Nearly 5 months since the General data Protection Regulation (GDPR) was introduced across all of the European Union, complaints around Data Protection have nearly doubled in the UK according to the Information Commissioner’s Office (ICO)
GDPR was designed to give Data Subjects more control over their personal data, with more transparency and the threat of larger fines to those in breach of the new rules. The GDPR requires any company that suffers a data breach to notify its users/data subjects within 72 hours of the breach being discovered.
• Data protection complaints to the UK’s ICO rose to 4214 in July compared to just 2310 complaints received in May before the GDPR came into force. A spokes person for the ICO said the increase was expected, as more users became aware of data protection because of publicity around the new rules and following a series of high-profile data scandals involving some well-known household names, like Morrison’s and Dixons Carphone.
• In July the ICO reported that since May 25th, it had seen a four-fold increase in the number of breaches that organizations were self-reporting.
Experts note, however that the increase’s do not mean that the number of data breaches has suddenly gone up, but rather reflects the full scale of the data breach problem becoming better known.
Organisations that fail to comply with GDPR can face fines of up to 4% of annual global revenue or €20 million, whichever is greater. So far none of the EU’s Data Protection Agency’s have levied any fines. Multiple DPA’s told the International Association of Privacy Professionals Advisor Newsletter that it is simply too soon.
We will be hosting a free online webinar on ‘GDPR 5 Months On’ on Tuesday October 16th at 11am, where we will look at the implications of GDPR on payroll processing and how employer’s can be demonstrate compliance by following a few, simple steps.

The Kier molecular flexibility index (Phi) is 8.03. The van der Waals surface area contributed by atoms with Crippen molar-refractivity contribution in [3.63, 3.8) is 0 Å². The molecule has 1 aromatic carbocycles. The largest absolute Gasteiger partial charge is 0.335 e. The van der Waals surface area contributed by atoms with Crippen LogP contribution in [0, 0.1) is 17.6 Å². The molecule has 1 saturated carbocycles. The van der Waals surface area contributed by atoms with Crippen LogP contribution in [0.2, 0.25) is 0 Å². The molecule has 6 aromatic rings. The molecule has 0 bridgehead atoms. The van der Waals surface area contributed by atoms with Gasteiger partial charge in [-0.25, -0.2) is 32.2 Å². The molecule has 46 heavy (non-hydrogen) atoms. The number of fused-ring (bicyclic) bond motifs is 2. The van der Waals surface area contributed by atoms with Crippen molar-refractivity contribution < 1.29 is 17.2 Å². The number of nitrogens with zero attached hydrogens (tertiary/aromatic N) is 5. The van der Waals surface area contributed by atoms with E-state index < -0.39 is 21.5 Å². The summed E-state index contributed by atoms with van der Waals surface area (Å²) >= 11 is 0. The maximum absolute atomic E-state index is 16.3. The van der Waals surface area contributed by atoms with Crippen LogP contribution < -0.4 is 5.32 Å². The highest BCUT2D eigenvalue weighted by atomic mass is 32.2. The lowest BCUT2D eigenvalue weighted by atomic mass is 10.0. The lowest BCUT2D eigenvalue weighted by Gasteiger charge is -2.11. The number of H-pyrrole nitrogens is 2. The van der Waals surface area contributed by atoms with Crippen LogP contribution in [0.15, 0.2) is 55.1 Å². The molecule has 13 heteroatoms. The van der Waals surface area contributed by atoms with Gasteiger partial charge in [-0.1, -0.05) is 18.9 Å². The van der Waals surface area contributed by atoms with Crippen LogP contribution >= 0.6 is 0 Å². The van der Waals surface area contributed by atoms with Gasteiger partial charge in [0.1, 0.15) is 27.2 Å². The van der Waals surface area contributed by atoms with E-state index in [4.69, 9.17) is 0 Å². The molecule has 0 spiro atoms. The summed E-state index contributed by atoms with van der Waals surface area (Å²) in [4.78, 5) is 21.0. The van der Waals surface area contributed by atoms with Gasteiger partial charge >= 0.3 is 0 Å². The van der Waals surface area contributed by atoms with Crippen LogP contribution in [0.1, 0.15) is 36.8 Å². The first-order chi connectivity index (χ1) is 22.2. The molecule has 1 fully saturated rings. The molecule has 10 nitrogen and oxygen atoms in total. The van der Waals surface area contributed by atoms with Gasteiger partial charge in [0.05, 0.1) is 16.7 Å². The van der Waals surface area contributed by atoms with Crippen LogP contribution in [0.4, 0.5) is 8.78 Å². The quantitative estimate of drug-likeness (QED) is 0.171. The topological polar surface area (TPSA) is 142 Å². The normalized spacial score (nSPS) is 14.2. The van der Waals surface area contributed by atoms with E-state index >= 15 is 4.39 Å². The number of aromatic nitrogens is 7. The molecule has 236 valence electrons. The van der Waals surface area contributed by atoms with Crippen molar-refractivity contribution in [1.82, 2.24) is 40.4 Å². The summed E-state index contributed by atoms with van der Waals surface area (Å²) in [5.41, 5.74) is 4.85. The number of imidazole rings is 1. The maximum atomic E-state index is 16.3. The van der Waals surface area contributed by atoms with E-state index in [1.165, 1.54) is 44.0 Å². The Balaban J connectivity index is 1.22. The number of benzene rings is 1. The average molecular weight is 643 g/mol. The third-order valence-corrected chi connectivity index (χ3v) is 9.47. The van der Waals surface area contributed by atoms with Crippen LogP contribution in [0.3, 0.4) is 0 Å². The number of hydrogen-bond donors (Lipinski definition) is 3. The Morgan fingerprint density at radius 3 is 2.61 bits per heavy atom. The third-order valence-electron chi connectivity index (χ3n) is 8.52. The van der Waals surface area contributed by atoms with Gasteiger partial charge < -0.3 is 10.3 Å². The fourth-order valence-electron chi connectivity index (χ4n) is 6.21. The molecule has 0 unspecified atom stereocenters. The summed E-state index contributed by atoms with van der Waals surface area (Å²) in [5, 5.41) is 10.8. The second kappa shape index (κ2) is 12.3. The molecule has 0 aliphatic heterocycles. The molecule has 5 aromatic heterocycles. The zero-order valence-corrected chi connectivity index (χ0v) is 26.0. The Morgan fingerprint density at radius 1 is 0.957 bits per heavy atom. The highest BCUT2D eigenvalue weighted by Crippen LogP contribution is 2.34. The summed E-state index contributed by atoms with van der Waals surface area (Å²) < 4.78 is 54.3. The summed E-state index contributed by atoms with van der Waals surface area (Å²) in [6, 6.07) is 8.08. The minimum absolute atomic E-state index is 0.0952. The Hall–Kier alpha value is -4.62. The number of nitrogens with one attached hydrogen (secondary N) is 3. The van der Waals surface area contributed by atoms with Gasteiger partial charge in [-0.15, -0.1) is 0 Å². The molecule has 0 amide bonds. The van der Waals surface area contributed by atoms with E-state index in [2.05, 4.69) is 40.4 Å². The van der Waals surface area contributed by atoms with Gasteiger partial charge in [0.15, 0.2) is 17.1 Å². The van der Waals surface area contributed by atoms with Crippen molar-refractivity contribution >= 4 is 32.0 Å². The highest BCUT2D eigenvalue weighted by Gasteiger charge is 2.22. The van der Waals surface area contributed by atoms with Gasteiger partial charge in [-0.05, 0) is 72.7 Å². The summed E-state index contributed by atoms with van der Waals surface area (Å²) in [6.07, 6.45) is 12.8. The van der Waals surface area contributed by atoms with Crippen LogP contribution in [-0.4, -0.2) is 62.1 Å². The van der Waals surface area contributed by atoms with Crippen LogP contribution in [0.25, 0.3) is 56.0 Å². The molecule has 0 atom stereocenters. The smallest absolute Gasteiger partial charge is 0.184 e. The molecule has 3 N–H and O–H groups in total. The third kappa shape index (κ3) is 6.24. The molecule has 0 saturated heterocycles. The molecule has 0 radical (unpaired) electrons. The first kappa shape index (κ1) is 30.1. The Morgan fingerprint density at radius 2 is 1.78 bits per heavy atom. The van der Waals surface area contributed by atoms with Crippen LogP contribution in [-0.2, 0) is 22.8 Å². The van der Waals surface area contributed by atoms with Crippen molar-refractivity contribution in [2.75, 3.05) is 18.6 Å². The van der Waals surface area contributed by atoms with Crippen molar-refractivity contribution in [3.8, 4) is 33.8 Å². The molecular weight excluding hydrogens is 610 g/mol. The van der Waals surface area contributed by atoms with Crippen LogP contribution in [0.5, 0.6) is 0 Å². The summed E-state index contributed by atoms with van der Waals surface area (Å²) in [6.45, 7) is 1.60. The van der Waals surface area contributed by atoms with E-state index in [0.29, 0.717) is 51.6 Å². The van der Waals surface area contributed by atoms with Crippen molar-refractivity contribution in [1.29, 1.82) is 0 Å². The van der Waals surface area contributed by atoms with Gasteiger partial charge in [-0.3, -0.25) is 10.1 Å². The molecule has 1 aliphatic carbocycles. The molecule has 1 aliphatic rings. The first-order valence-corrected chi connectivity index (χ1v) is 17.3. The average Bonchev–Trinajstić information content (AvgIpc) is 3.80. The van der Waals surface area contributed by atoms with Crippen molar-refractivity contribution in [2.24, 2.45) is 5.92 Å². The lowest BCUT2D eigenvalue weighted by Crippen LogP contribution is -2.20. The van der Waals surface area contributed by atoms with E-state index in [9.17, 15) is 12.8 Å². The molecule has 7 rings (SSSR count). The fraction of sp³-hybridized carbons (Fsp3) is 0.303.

To register for this webinar please click here.
Is the emailing of payslips permissible under GDPR?
There is nothing in the GDPR that states it is no longer permissible to email payslips, this practice is still very much acceptable. The thing to keep in mind in relation to emailing payslips is to ensure that all appropriate security measures are in place. The payslips that are emailed from BrightPay are encrypted and deleted from our servers once sent, however it may also be prudent of a processor of the payroll to password protect the payslips also. It will be the responsibility of the Data controllers (employers) to be vigilant that correct email addresses are inputted.
Can I still use my hard-earned mailing lists after May 25th?
Not automatically - the GDPR states that to be able to ‘Lawfully Process’ personal data you must be able to fall into at least 1 of the 6 processing classifications, the first one being Consent. Consent must be:
• Specific, informed, unambiguous, and freely given – there must be evidence that clear affirmative action has been given.
• Must be for a specified purpose
• Where consent is obtained as part of a larger document covering other things, consent text must be clearly distinguished from everything else
• Evidence needs to be retained as to how the consent was obtained. For example; forms, brochures signage, website screenshots.
• Language must be accessible and easily understood.
• Have a clear and seamless opt-Out process in place.
If you have mailing lists that you’ve used pre GDPR you will not be able to continue using them if you haven’t got specific approval or consent from the individuals.
Do we need to ask for consent from our employees to process their data?
No, as the reliance for processing and retaining their data will be down to lawful processing because of the employer’s legal obligation to deduct taxes etc. and also down to the contractual agreement in place to pay them and pay forward the taxes owed on their behalf. And also to the nature of the relationship between the employer and the employee, the status quo is in the employer’s favour so consent would not be unambiguous or freely given.
More information can be found in the GDPR section of our online support documentation on our website - Bright Contracts UK - GDPR
As one of the largest payroll software providers in the UK and Ireland, we have a lot of customers using our payroll software, but did you know that we have a number of other useful HR software packages available?
BrightPay is a payroll software which is future-proof, having been programmed using modern technology, it allows the user to process and run payroll effortlessly no matter how large or complicated it may be. Having a feature-rich interface allowing the user to customise reports, set up unlimited pay rates, additions and deductions, the options are endless making the weekly/monthly pay-run a breeze!